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1999 Terrell Owens Game-Used Football 49ers From “The Catch II” Wildcard Playoff Game vs. Packers Owned by T. O. COA 100% AuthenticGo Back
Sold for: $1,313.40
Sold for: $1,313.40
Auction ends: 2020-06-21 06:49
Total price with Buyers Premium: $1,313.40
Bids count: 9
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For the first time in the Brett Favre era, the 49ers pulled off a victory over the Packers on January 3, 1999. After a late Packers touchdown, the Niners trailed 27–23 and a continuing issue during the game was dropped passes by receiver Terrell Owens. In the final ten seconds, Steve Young dropped back in the Packers redzone, stumbled but stayed on his feet, then heaved the ball to the endzone where Owens caught it, landed in the endzone with four seconds left, and the Niners had pulled out one of the most dramatic wins in their history. This play is often referred to by 49ers fans as “the Catch II”, a reference to “The Catch” touchdown from Joe Montana to Dwight Clark in the final minute against the Cowboys in the 1981 playoffs. It turned out to be Young’s final playoff win.
From a football standpoint, Owens’ game-winning 25-yard touchdown catch in the game’s final seconds, better known as “The Catch II,” propelled his rise to an eventual NFL Hall of Famer. According to Owens himself, “I don’t know where I would be if it weren’t for that play to be honest,” Owens reflected. “If you take that one catch, that one touchdown away from me, I don’t know where I would be. It was a play that really catapulted my career.”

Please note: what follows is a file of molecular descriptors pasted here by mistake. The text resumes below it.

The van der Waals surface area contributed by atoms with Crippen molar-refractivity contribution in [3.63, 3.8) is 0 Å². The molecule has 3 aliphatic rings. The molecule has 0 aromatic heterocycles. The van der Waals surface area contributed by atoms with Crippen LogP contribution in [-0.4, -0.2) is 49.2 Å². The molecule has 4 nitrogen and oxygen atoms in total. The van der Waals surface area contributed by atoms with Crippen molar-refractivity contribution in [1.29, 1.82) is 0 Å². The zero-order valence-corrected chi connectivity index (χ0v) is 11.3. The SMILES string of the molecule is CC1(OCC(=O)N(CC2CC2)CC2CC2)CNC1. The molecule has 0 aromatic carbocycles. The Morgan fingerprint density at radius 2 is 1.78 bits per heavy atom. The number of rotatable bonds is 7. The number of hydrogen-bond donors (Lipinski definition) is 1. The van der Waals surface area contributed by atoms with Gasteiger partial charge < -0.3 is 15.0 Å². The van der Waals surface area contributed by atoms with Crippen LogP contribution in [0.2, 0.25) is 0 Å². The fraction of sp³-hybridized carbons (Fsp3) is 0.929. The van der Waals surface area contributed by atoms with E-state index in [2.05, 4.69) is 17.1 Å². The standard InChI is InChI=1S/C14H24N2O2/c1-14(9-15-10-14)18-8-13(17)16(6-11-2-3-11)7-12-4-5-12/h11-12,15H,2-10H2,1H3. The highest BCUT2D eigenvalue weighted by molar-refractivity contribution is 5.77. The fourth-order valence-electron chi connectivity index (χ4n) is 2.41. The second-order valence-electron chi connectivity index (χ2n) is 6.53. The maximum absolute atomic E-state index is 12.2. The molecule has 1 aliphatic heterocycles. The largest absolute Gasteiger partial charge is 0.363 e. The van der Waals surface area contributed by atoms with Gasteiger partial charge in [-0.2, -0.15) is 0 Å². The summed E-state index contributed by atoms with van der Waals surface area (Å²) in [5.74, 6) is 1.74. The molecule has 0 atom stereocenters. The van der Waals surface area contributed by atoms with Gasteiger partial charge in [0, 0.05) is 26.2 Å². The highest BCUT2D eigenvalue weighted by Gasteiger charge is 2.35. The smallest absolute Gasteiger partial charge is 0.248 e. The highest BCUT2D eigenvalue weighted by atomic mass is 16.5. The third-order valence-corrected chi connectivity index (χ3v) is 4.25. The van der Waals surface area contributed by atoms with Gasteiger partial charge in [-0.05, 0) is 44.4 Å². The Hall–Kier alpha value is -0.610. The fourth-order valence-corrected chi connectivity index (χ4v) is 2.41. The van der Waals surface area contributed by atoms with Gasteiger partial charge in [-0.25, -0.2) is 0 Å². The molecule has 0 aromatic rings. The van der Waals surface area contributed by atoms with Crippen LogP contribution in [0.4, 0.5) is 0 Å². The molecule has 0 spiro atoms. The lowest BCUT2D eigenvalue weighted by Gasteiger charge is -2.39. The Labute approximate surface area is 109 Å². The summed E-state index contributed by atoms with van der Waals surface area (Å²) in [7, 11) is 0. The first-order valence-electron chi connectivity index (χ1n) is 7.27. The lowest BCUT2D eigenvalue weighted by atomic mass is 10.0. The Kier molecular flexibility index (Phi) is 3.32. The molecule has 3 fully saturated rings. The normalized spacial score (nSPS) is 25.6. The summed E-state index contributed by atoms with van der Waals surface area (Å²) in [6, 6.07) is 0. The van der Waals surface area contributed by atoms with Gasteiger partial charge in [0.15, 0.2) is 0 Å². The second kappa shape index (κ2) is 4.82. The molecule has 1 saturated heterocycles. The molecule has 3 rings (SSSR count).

The play itself is one-of-a-kind – Owens caught the pass in traffic and absorbed two big hits at the goal line – but it’s the events leading up to the touchdown that make the moment so profound. It was the perfect storm of timing, luck, stage and stakes.
Owens got off to a dreadful start in the Wild Card Round against Green Bay. He lost a fumble and dropped a sure touchdown after losing the ball in the sun in the first half alone. He stood on the sideline and mentally braced himself to be given the literary dunce cap. “That did not sit well with me,” Owens said. “I looked around the stands and understood that I was going to cause a lot of heartache, not just for my teammates but also for the fans. Those were the things that were going through my head.”
After trailing 17-10 at halftime, the 49ers scored 10 unanswered points to take a three-point lead into the fourth quarter. The two teams traded field goals before Brett Favre fired a 15-yard touchdown pass to Antonio Freeman to give the Packers a 27-23 lead with 1:56 to play. There were three ties and six lead changes throughout the seesawing nail-biter.
Steve Young and the offense took over at their own 24-yard line with 1:47 remaining and all three timeouts. San Francisco took the field without Owens. Rice and J.J. Stokes were deployed as the only receivers.
San Francisco called timeout after a short three-yard pass to fullback Marc Edwards crossed midfield and reached Green Bay’s 47-yard line. With the offense huddled together on the sideline, wide receivers coach Larry Kirksey suggested to head coach Steve Mariucci that he put Owens back into the game. Kirksey figured having three receivers on the field might open things up in the Packers secondary with just :54 on the clock.